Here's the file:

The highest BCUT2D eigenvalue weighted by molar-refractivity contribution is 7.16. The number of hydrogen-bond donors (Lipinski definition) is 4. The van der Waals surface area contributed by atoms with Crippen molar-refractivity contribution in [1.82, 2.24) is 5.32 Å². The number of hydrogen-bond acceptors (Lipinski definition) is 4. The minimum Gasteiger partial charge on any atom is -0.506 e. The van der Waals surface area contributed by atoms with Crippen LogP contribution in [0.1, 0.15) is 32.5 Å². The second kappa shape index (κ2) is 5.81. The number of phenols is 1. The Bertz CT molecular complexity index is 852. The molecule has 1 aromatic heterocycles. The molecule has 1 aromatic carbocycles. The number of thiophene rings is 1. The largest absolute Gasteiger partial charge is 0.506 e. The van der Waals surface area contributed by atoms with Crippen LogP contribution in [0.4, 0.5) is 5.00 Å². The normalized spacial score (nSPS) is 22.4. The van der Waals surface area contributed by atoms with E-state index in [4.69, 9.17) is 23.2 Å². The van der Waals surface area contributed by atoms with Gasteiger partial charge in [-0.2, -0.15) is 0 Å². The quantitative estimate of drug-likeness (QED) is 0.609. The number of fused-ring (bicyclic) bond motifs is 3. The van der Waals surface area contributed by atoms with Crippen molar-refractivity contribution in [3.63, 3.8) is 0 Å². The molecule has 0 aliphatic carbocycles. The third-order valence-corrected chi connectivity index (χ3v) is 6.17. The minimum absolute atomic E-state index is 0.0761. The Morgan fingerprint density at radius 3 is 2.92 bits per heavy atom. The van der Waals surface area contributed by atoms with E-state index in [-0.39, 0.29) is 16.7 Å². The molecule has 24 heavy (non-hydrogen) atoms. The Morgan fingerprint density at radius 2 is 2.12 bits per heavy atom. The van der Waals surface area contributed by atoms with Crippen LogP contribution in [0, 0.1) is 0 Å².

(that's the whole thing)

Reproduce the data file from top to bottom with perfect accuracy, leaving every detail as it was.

The highest BCUT2D eigenvalue weighted by molar-refractivity contribution is 7.16. The number of hydrogen-bond donors (Lipinski definition) is 4. The van der Waals surface area contributed by atoms with Crippen molar-refractivity contribution in [1.82, 2.24) is 5.32 Å². The number of hydrogen-bond acceptors (Lipinski definition) is 4. The minimum Gasteiger partial charge on any atom is -0.506 e. The van der Waals surface area contributed by atoms with Crippen LogP contribution in [0.1, 0.15) is 32.5 Å². The second kappa shape index (κ2) is 5.81. The number of phenols is 1. The Bertz CT molecular complexity index is 852. The molecule has 1 aromatic heterocycles. The molecule has 1 aromatic carbocycles. The number of thiophene rings is 1. The largest absolute Gasteiger partial charge is 0.506 e. The van der Waals surface area contributed by atoms with Crippen LogP contribution in [0.4, 0.5) is 5.00 Å². The normalized spacial score (nSPS) is 22.4. The van der Waals surface area contributed by atoms with E-state index in [4.69, 9.17) is 23.2 Å². The van der Waals surface area contributed by atoms with Gasteiger partial charge in [-0.2, -0.15) is 0 Å². The quantitative estimate of drug-likeness (QED) is 0.609. The number of fused-ring (bicyclic) bond motifs is 3. The van der Waals surface area contributed by atoms with Crippen molar-refractivity contribution in [3.63, 3.8) is 0 Å². The molecule has 0 aliphatic carbocycles. The third-order valence-corrected chi connectivity index (χ3v) is 6.17. The minimum absolute atomic E-state index is 0.0761. The Morgan fingerprint density at radius 3 is 2.92 bits per heavy atom. The van der Waals surface area contributed by atoms with E-state index in [-0.39, 0.29) is 16.7 Å². The molecule has 24 heavy (non-hydrogen) atoms. The Morgan fingerprint density at radius 2 is 2.12 bits per heavy atom. The van der Waals surface area contributed by atoms with Crippen LogP contribution in [0, 0.1) is 0 Å².